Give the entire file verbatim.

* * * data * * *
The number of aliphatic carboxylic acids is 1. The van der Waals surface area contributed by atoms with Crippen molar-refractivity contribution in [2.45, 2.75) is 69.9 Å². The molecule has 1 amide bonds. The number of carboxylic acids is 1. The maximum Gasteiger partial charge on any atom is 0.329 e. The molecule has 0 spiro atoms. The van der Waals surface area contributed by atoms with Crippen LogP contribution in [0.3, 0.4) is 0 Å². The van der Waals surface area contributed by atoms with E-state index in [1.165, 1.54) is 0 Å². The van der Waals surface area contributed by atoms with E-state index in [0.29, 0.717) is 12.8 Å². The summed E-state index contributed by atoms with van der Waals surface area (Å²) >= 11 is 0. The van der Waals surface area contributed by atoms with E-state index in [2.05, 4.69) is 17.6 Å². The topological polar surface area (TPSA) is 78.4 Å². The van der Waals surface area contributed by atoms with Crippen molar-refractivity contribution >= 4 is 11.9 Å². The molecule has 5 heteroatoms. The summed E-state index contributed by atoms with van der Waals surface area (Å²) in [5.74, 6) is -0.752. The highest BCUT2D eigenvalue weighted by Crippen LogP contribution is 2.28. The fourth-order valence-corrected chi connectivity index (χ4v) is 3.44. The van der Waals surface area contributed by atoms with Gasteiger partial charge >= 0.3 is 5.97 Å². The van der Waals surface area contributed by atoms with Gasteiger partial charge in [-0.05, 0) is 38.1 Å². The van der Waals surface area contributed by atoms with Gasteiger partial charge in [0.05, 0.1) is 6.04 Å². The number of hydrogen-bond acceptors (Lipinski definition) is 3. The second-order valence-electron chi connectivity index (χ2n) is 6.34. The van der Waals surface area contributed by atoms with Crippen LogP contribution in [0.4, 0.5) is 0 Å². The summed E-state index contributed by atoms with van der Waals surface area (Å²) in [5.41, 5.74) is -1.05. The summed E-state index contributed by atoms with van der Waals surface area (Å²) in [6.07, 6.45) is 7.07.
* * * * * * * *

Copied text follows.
The number of aliphatic carboxylic acids is 1. The van der Waals surface area contributed by atoms with Crippen molar-refractivity contribution in [2.45, 2.75) is 69.9 Å². The molecule has 1 amide bonds. The number of carboxylic acids is 1. The maximum Gasteiger partial charge on any atom is 0.329 e. The molecule has 0 spiro atoms. The van der Waals surface area contributed by atoms with Crippen LogP contribution in [0.3, 0.4) is 0 Å². The van der Waals surface area contributed by atoms with E-state index in [1.165, 1.54) is 0 Å². The van der Waals surface area contributed by atoms with E-state index in [0.29, 0.717) is 12.8 Å². The summed E-state index contributed by atoms with van der Waals surface area (Å²) >= 11 is 0. The van der Waals surface area contributed by atoms with E-state index in [2.05, 4.69) is 17.6 Å². The topological polar surface area (TPSA) is 78.4 Å². The van der Waals surface area contributed by atoms with Crippen molar-refractivity contribution >= 4 is 11.9 Å². The molecule has 5 heteroatoms. The summed E-state index contributed by atoms with van der Waals surface area (Å²) in [5.74, 6) is -0.752. The highest BCUT2D eigenvalue weighted by Crippen LogP contribution is 2.28. The fourth-order valence-corrected chi connectivity index (χ4v) is 3.44. The van der Waals surface area contributed by atoms with Gasteiger partial charge >= 0.3 is 5.97 Å². The van der Waals surface area contributed by atoms with Gasteiger partial charge in [-0.05, 0) is 38.1 Å². The van der Waals surface area contributed by atoms with Gasteiger partial charge in [0.05, 0.1) is 6.04 Å². The number of hydrogen-bond acceptors (Lipinski definition) is 3. The second-order valence-electron chi connectivity index (χ2n) is 6.34. The van der Waals surface area contributed by atoms with Crippen LogP contribution in [0.4, 0.5) is 0 Å². The summed E-state index contributed by atoms with van der Waals surface area (Å²) in [5.41, 5.74) is -1.05. The summed E-state index contributed by atoms with van der Waals surface area (Å²) in [6.07, 6.45) is 7.07.